A Miami attorney and Republican candidate for the state Senate offered Friday to represent a man who was arrested after he threatened to kill Rep. Jose Felix Diaz, one of the attorney's rivals.
Lorenzo Palomares said Friday he's willing to represent Steve St. Felix, who was charged Monday after he left a threatening comment on Diaz’s Facebook page, at no charge.
“It will be an honor to represent him pro bono,” said Palomares, who like Diaz is running in the July 25 primary for Senate District 40.
Police say St. Felix was “fed up” with the Republican Party and that he was not taking his medication when he threatened Diaz. It is not known what condition St. Felix may suffer.
“I’ll kill your ass and you better not show up to the next REC meeting,” St. Felix wrote on Facebook, referring to the Miami-Dade Republican Executive Committee, the county party's formal name.
Although Palomares lists two years of criminal law experience, St. Felix already has an attorney. Reached at her office Friday, Jacqueline Woodward said she was unaware of Palomares’ solicitation.
“I have not received any stipulation of counsel,” she said, adding that she hoped St. Felix’s case would not become a political issue. Woodward, who said she has represented St. Felix for a number of years, said her client has been receiving mental health treatment “for some time,” and that he is clearly mentally ill.
St. Felix was an REC member until he resigned "several months ago," said REC Chairman Nelson Diaz, no relation to the state representative. A St. Felix friend said he sometimes called him “Mr. Republican.”
Rep. Diaz, Palomares and the third Republican in the primary race, former Sen. Alex Diaz de la Portilla, remain REC members, according to the party. Rep. Diaz reported the threat to police, who then arrested St. Felix, 34, and charged him with making written threats with intent to do bodily injury.
During a court hearing Thursday, St. Felix invoked the names of other Miami Republicans, including Nelson Diaz, U.S. Sen. Marco Rubio and Miami-Dade County Mayor Carlos Gimenez.
“I want Marco Rubio, Nelson Diaz, Manny Diaz, Manny Diaz Jr, Carlos Gimenez... go eat a Cuban sandwich boy,” he said, according to court footage from WTVJ-NBC 6.
Following St. Felix's arrest, Rep. Diaz said it was disheartening to be threatened over politics.
“It is sad to see that our national political discourse has led us to a place where someone threatens the life of a stranger based solely on their party affiliation,” he said in a written statement.
Palomares accused Rep. Diaz of using the incident to score free publicity ahead of the July 25 primary.
“He is certainly the one who caused this issue to happen,” Palomares said of the St. Felix incident. “This man is not a violent man. I’ve seen him. I’ve dealt with him.”
Rep. Diaz, whose home was under police supervision the night St. Felix was arrested, called Palomares’ comments “disgusting” and said he did not leak details of the incident to the media; Miami-Dade Police sent out a press release to members of the media on Tuesday.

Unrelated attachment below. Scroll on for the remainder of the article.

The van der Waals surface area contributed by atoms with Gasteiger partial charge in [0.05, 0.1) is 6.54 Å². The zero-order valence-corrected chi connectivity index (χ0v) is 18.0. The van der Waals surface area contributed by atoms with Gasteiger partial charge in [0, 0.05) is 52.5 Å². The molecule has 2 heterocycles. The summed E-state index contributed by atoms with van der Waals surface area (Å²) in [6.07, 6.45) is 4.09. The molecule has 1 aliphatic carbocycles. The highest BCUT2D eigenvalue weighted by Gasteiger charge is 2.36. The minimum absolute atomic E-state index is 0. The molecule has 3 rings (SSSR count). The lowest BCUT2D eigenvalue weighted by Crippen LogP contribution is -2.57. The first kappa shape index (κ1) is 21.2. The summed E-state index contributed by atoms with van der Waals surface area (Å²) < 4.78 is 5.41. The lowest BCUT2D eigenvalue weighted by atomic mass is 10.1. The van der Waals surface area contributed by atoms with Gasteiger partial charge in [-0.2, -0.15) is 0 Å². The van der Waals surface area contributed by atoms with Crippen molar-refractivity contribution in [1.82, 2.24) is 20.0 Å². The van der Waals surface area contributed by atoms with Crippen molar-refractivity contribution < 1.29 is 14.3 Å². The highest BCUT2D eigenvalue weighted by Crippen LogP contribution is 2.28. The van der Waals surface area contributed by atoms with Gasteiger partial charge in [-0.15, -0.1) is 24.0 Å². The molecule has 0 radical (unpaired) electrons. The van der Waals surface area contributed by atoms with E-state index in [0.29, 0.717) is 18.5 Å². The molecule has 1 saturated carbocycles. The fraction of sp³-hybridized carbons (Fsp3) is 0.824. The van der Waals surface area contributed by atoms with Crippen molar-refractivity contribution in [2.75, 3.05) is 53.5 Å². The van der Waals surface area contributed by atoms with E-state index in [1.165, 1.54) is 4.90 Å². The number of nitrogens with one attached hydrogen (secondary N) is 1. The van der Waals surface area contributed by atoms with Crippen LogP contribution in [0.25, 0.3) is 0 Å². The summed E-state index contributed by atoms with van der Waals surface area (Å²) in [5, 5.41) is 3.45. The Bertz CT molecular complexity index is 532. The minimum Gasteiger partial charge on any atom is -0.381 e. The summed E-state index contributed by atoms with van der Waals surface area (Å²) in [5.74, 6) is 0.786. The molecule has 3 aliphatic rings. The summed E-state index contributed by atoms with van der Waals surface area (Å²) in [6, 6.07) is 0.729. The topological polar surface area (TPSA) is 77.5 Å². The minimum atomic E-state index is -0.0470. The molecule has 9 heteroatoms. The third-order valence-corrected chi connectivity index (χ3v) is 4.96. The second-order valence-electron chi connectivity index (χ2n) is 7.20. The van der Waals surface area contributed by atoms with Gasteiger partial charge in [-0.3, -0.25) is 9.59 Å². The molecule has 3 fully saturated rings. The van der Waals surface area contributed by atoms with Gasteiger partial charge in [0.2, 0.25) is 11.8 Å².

“Mr. Palomares has never served in public office. Anyone who has served knows just how seriously these threats must be taken, especially after what happened to Congressman [Steve] Scalise,” Rep. Diaz said on Friday. “I take my service very seriously, and the safety of my family is my primary concern.” Scalise was shot while taking part in baseball practice in Washington, D.C.
The night after St. Felix's arrest, Rep. Diaz grabbed a microphone at the end of the local GOP’s annual fundraiser and told the crowd he “was told not to come here because if I came here, somebody was gonna try to kill me.”
“I don’t care. I’m here because I want to be here with you tonight,” he said, to raucous applause.
Party Chairman Diaz said St. Felix "never displayed any signs of mental health problems” while at the REC, but that clearly he was grappling with a psychological condition.
“Steven is upset in the manner and means by which the party is being managed by Nelson Diaz,” Palomares said. “He didn’t take his pills, but they overreacted to it.”
St. Felix has made controversial comments online before, especially when not on his medication, said high school friend Frantz Jean, a 35-year-old from Lauderhill.
The two played varsity football at North Miami Beach Senior High before St. Felix went on the Florida A&M University to play college ball, Jean said. At the time, he said, St. Felix was a “typical teenager.”
“It’s after high school that we started noticing the change in his behavior from time to time,” he said, adding that St. Felix was obsessive about his Republican affiliation.
“That’s the number one thing he always says, ‘I’m a Republican.’ He’s always been a proud Republican. That’s why we always call him ‘Mr. Republican,’” he said.
He said St. Felix would often take to social media to vent about his life, sometimes rattling off posts until early in the morning.
“When I saw him on the news, it broke my heart,” Jean said. “This is the first time that it's actually gone this far to him being incarcerated.”
Jean said he and his friends will try to make sure St. Felix has access to his medications and maintains a strict regimen.
“When he’s under his medication, he’s a perfectly fine citizen.”